FDA Clears First Subcutaneous ICD

First-in-class S-ICD System designed for easier implantation in patients at risk of sudden cardiac arrest


October 8, 2012
Cameron Health, Boston Scientific S-ICD subcutaneous implantable defibrillator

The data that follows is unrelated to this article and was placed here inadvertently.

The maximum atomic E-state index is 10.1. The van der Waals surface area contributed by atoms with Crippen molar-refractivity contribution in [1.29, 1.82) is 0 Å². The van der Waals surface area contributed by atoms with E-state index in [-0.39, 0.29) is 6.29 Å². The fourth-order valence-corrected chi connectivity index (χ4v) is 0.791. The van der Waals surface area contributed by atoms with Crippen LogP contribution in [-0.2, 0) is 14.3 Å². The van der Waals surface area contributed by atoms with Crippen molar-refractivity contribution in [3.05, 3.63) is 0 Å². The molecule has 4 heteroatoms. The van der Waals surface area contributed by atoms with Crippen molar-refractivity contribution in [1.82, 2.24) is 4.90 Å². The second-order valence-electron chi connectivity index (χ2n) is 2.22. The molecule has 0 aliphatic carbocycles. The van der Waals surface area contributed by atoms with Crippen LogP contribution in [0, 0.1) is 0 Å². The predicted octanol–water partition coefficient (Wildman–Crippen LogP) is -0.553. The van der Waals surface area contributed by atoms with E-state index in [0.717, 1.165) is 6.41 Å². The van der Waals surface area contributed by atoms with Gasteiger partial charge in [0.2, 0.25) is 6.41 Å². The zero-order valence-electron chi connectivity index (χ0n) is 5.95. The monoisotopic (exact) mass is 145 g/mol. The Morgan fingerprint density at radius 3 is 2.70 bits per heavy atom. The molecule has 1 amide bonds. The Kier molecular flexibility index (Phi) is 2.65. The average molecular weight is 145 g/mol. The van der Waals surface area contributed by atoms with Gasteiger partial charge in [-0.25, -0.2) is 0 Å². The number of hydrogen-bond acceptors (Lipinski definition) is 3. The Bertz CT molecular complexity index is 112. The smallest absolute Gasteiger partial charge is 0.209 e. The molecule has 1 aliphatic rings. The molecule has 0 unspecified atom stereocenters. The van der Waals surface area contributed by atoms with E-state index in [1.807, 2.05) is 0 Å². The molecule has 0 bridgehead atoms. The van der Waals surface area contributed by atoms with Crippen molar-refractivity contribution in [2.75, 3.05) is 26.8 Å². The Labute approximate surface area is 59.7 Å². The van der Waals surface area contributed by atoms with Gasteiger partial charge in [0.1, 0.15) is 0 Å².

The S-ICD System is the world's first subcutaneous implantable cardioverter defibrillator (S-ICD) for the treatment of patients at risk for sudden cardiac arrest (SCA). The S-ICD System sits entirely just below the skin without the need for implantable lead to be placed inside the heart. This leaves the heart and blood vessels untouched, offering patients an alternative to transvenous ICDs, which require leads to be placed in the heart itself. Approval of the S-ICD System was based on data from a 330-patient, prospective, nonrandomized, multicenter clinical study, which evaluated the safety and effectiveness of the system in patients at risk of SCA. The system met the primary endpoints of the study, and results were presented at the Heart Rhythm Society 33rd Annual Scientific Sessions in 2012. The study results support that the S-ICD System is an important new treatment option for a wide range of primary and secondary prevention patients. The S-ICD System is designed to provide the same protection from sudden cardiac arrest as transvenous ICDs.  The system has two main components: (1) the pulse generator, which powers the system, monitors heart activity and delivers a shock if needed, and (2) the electrode, which enables the device to sense the cardiac rhythm and deliver shocks when necessary. Both components are implanted just under the skin — the generator at the side of the chest, and the electrode beside the breastbone. Unlike transvenous ICDs, the heart and blood vessels remain untouched. Implantation with the S-ICD System is straightforward using anatomical landmarks, without the need for fluoroscopy, eliminating patient X-ray exposure. Fluoroscopy is required for implanting the leads attached to transvenous ICD systems. Boston Scientific expects to begin a phased launch of the S-ICD System that will expand over time as medical professionals are trained on the safe and effective use of the system. The company acquired the S-ICD System earlier in 2012 when it completed the acquisition of Cameron Health Inc. The S-ICD System received CE mark in 2009 and is commercially available in many countries in Europe as well as in New Zealand.  To date, more than 1,400 devices have been implanted in patients around the world. The S-ICD System is intended to provide defibrillation therapy for the treatment of life-threatening ventricular tachyarrhythmias in patients who do not have symptomatic bradycardia, incessant ventricular tachycardia, or spontaneous, frequently recurring ventricular tachycardia that is reliably terminated with antitachycardia pacing. The U.S. Food and Drug Administration (FDA) granted Boston Scientific Corp. regulatory approval for its S-ICD System in September 2012. For more information: www.bostonscientific.com